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Long IslandPolitics

Obama picks Virginia, not LI, to talk 'Cash for Caulkers'

President Barack Obama delivers a statement on the

President Barack Obama delivers a statement on the economy following his meeting with the members of financial services industry, in the Diplomatic Reception Room at the White House in Washington, DC, on December 14, 2009. Credit: Getty/JEWEL SAMAD

President Barack Obama visited a Home Depot store in Virginia Tuesday morning to talk about the 'Cash for Caulkers' energy initiative, a day after U.S. Sen. Charles Schumer said the federal government should use a Long Island program as its model for the proposed federal effort to upgrade energy-sapping older homes.

Obama was joined at the Northern Virginia outlet by members of Congress representing Virginia and labor and business leaders involved in services to make lower use of natural resources consumed by homeowners.

The push was also seen by the administration as part of it’s jobs creation effort. The visit marks the fourth time in less than two weeks that the president has presided over a high-profile event to call attention to his efforts to bring down the nation’s double-digit unemployment rate.

Schumer called the program a "win-win-win for homeowners, for local businesses and for the entire economy."

"New York is in a prime position to do very well under this program because our communities have older homes that are in need weatherization and energy upgrades."


Monday, Schumer used the tidy Garden City Park home of Annette and Jon Foppiano as a backdrop to urge that the proposed federal “Homestar” program model itself after the Town of Babylon’s home-energy retrofit program.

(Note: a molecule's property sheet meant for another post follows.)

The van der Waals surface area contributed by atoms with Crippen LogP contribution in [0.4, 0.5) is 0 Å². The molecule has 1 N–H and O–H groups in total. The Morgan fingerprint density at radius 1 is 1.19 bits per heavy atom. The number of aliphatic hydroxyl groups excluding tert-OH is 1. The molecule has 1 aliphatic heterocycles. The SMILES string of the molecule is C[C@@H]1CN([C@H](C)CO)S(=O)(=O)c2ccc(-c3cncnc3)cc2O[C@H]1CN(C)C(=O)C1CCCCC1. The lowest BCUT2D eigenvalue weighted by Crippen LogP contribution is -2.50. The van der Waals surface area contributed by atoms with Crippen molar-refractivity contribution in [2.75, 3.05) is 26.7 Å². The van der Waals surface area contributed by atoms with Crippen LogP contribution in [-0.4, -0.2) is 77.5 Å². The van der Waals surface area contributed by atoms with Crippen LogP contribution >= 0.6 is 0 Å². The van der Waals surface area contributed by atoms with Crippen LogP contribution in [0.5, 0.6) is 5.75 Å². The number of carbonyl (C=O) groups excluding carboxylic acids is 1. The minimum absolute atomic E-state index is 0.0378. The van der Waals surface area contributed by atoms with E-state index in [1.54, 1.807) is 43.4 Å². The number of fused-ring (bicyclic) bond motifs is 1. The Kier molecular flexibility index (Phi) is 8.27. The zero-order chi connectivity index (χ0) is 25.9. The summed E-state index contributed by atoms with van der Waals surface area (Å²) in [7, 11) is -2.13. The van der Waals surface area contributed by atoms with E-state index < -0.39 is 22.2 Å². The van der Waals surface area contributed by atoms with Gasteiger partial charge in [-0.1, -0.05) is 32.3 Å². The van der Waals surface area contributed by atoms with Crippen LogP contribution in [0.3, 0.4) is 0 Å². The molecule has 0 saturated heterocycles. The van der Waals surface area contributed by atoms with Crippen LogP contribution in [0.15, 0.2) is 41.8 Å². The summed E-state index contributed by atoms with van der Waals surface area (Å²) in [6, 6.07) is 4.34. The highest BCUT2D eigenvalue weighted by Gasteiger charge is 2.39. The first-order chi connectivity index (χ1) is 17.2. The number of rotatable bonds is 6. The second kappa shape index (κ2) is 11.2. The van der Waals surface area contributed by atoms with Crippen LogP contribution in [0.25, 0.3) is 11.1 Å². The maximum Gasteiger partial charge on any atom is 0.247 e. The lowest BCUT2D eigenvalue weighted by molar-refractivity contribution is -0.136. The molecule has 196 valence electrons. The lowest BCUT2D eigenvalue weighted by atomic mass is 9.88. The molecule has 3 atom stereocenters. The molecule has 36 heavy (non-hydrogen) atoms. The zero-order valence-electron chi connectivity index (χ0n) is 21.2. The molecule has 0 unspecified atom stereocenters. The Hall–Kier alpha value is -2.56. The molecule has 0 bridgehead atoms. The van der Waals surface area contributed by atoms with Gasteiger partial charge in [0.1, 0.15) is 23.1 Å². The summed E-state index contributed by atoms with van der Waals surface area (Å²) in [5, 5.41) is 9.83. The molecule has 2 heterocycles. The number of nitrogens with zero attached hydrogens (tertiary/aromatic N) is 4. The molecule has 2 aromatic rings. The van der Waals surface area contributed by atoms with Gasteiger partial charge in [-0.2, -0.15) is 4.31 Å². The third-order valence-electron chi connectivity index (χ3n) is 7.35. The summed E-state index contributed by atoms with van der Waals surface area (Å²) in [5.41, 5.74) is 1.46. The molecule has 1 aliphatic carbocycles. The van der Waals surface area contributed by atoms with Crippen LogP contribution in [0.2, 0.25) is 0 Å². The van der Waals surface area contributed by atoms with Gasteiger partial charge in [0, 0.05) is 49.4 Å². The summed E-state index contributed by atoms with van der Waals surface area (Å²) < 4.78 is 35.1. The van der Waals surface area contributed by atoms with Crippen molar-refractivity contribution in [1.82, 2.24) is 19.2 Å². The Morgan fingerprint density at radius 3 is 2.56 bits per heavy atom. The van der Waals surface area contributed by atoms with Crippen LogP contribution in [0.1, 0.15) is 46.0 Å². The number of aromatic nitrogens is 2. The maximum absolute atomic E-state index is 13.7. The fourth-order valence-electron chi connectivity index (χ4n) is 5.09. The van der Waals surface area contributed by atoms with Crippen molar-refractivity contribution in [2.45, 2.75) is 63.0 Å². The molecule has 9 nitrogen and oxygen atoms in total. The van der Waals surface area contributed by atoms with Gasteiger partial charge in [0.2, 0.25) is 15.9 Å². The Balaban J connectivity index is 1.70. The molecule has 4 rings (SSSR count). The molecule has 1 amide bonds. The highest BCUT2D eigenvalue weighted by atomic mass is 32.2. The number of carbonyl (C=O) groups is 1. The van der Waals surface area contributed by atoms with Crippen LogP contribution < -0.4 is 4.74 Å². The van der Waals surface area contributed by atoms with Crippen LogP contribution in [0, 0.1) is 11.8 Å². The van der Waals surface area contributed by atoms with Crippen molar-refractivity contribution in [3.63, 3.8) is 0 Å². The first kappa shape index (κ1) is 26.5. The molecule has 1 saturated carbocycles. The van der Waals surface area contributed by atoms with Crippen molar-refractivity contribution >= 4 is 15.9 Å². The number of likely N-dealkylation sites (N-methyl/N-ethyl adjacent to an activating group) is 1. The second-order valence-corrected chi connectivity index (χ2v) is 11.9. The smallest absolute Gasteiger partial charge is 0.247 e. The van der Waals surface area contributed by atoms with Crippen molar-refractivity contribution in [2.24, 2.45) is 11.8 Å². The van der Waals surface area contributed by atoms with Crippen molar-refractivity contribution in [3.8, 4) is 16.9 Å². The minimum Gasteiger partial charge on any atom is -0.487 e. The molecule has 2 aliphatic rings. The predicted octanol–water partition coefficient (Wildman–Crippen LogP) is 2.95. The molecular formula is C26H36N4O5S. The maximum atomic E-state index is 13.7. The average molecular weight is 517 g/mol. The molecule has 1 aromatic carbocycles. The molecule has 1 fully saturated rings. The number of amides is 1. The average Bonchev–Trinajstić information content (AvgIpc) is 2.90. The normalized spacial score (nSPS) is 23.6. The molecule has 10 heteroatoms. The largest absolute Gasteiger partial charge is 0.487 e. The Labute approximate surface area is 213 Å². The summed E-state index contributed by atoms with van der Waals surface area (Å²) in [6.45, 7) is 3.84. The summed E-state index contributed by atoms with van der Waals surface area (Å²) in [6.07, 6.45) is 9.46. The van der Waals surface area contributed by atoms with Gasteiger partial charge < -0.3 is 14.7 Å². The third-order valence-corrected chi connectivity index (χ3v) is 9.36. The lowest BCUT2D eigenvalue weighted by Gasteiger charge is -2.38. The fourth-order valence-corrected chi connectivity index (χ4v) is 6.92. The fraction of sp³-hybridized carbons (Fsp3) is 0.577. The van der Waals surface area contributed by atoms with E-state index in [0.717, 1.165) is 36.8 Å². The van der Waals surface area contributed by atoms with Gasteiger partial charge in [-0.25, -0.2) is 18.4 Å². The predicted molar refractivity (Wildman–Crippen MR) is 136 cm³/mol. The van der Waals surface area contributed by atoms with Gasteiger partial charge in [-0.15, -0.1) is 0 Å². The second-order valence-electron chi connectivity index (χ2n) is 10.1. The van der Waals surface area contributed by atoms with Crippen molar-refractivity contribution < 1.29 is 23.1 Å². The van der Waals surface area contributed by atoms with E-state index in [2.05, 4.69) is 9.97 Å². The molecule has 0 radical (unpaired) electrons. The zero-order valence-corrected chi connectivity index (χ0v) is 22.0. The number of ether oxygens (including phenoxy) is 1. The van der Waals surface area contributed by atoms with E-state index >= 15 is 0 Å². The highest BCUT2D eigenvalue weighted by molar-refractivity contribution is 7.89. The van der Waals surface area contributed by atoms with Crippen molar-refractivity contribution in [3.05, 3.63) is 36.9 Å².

“We’re here today because there’s a new program that represents a win, win, win for homeowners like Annette and Jon, for Long Island and for the country, and the program would help jump-start the economy,” Schumer (D-N.Y.) said.

Homestar is designed to improve energy efficiency in older homes through insulation upgrades and other cost-effective improvements that can help reduce utility bills.

The proposed initiative would give taxpayers incentives for energy-related home improvements, but details of the program must still be worked out by the federal government.

Homestar could be similar to Babylon’s Long Island Green Homes program in three ways, Schumer said: by targeting it to communities that work together, by targeting older homes and by providing funding directly to local governments.

In Babylon’s program, the town pays the contractor for the upgrades, then works with residents on a repayment schedule.

Babylon developed the green homes program, which begins with a home-energy audit, and now has joined with seven other Long Island towns to encourage retrofit energy improvements to residential properties, Schumer said.

"The industry could definitely use a boost,” said Sal Ferro, owner of Alure Home Improvements in East Meadow, who likes the Homestar concept. “Everyone thinks people who are not moving are improving, but money is tight, so that’s just not the case. (With the Associated Press)

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